Developing a Sustainable Pricing Strategy for the Worcester Regional Food Hub: Executive Summary

Executive Summary


The Worcester Regional Food Hub (Food Hub) is a partnership between the Worcester Regional Chamber of Commerce and the Regional Environmental Council Inc. These two organizations, with funding from the Health Foundation of Central Massachusetts, have joined to form the Food Hub. The Food Hub is a nonprofit organization whose goal is to strengthen the regional food system by providing local small-to-mid-sized farms and food producers access to institutional buyers to increase the amount of locally grown food in the Worcester region. The Food Hub carries out this goal by aggregating produce from individual farmers and producers throughout Massachusetts, and distributing it to local institutions such as the College of the Holy Cross, Worcester Public Schools, and the Regional Environmental Council’s Mobile Farmers Markets (S. Hinman, personal communication, October 25, 2017).

Currently, the Food Hub’s operation costs are covered by sales revenue and grants from the Health Foundation of Central Massachusetts. However, the Food Hub would like to lessen its dependence on grants and increase its ability to rely on sales revenue. The purpose of our project was to research and suggest possible options for a new pricing strategy to help the Food Hub reach this goal.

Food insecurity refers to the lack of access to enough food for an active, healthy life (Berkowitz, Berkowitz, Meigs, & Wexler, 2017). Being food insecure leads to a multitude of health-related issues: children experience health-related problems during their development and adults are more at risk for a number of diseases (Gunderson & Ziliak, 2015; Kimbro & Denney, 2015). Food hubs supplement basic nutritional means by providing access to the healthy food needed for a well-rounded diet that will prevent these health impacts. Food hubs benefit the environment by reducing the food supply chain, which lowers the amount of greenhouse gas emissions caused by long-distance transportation. This reduced supply chain has the added effect of cutting down on food waste from the moving, handling, and storing of produce. Also, the food hubs work with and promote farmers that operate in a more environmentally friendly manner, allowing farms to grow and expand their operations and mission (Kummu et al., 2012). Furthermore, food hubs help to improve local economies by increasing the profits of local farmers, increasing local spending, and strengthening the bond between consumer and producer. By replacing imported produce and labor with local equivalents, food hubs help circulate money through the local system, allowing local businesses to benefit from commerce (Jablonski, Schmidt, & Kay, 2016).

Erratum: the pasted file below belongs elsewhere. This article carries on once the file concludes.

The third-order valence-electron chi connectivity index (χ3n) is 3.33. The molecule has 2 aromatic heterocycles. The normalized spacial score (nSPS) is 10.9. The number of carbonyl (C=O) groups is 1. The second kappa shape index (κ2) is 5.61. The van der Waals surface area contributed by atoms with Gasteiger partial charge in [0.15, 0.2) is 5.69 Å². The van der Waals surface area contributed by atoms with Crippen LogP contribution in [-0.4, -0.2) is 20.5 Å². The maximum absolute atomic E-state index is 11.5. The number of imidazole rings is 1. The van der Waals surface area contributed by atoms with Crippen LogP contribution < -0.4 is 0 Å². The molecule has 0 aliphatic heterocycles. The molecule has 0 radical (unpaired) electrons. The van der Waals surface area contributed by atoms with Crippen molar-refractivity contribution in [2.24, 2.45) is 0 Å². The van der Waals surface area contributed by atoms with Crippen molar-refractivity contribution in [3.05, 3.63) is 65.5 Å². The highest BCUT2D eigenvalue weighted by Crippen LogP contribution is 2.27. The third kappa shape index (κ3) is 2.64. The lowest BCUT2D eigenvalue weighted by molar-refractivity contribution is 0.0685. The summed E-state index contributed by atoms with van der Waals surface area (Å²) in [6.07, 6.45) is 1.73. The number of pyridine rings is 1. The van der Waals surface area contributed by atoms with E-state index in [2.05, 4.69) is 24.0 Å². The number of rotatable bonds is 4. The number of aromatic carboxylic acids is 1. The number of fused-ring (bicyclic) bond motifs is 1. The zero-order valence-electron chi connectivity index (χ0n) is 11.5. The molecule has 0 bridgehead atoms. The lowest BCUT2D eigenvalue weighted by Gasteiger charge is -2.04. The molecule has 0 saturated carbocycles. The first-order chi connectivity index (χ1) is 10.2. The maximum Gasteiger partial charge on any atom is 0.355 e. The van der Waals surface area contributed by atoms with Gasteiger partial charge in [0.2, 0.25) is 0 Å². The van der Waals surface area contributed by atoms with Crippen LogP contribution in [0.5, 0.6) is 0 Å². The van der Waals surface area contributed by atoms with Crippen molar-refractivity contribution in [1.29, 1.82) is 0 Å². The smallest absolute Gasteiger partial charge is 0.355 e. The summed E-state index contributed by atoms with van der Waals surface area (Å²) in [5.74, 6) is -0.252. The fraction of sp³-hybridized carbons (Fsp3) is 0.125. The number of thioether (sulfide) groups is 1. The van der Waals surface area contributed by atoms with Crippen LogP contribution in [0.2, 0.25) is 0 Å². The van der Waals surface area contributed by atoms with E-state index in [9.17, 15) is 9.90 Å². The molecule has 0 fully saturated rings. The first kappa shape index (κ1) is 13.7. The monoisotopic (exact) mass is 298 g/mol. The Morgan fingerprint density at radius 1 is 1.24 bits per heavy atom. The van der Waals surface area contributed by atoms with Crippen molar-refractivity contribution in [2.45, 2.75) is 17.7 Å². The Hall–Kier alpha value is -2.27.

In order to assist the Food Hub in becoming more self-sustaining, we created two goals. The first was to develop a more sustainable pricing strategy for the Food Hub. Our second goal was to create two promotional videos: one to educate farmers about the benefits of working with the Food Hub and one to inform institutions about the quality, community, and economic benefits of purchasing food from the Food Hub.

We achieved these goals by creating two sets of objectives that aligned with each one of our goals. Before focusing on each goal, we had to accomplish our first objective, which was to investigate the purpose and targeted demographic of the Food Hub. This first objective gave us a better sense of the internal operations of the Food Hub and a detailed understanding on which to build the rest of our research.

Develop a Pricing Structure

  1. Evaluate Current Pricing Strategy of Food Hub
  2. Identify and Evaluate Pricing Strategies of Other Food Distributors
  3. Analyze Trends in Food Pricing in Local Food Entities to Assess the Food Hub’s Price Competitiveness
  4. Analyze and Compare Findings from Previous Objectives and Develop Possible Pricing Strategies for Food Hub

Create Two Promotional Videos

  1. Assess the Food Hub’s Current Outreach Strategy
  2. Identify the Strengths and Weakness of the Food Hub’s Current Operations
  3. Develop Marketing Videos for Food Hub Directed Towards Farmers and Institutions

To accomplish the objectives related to the operations and outreach strategy of the Worcester Regional Food Hub, we first interviewed Brian Monteverd and Stuart Loosemore, the two directors of the Food Hub, as well as their sales manager, Susannah Hinman. We also performed content analysis on the business plan, sales records, and order invoices of the Food Hub from 2016. To get a better sense of the outreach strategy, we analyzed the content on local news sources pertaining to the Food Hub, as well as the Food Hub’s social media pages and website. One of our group members also sat in on a marketing meeting to understand their outreach plan moving forward.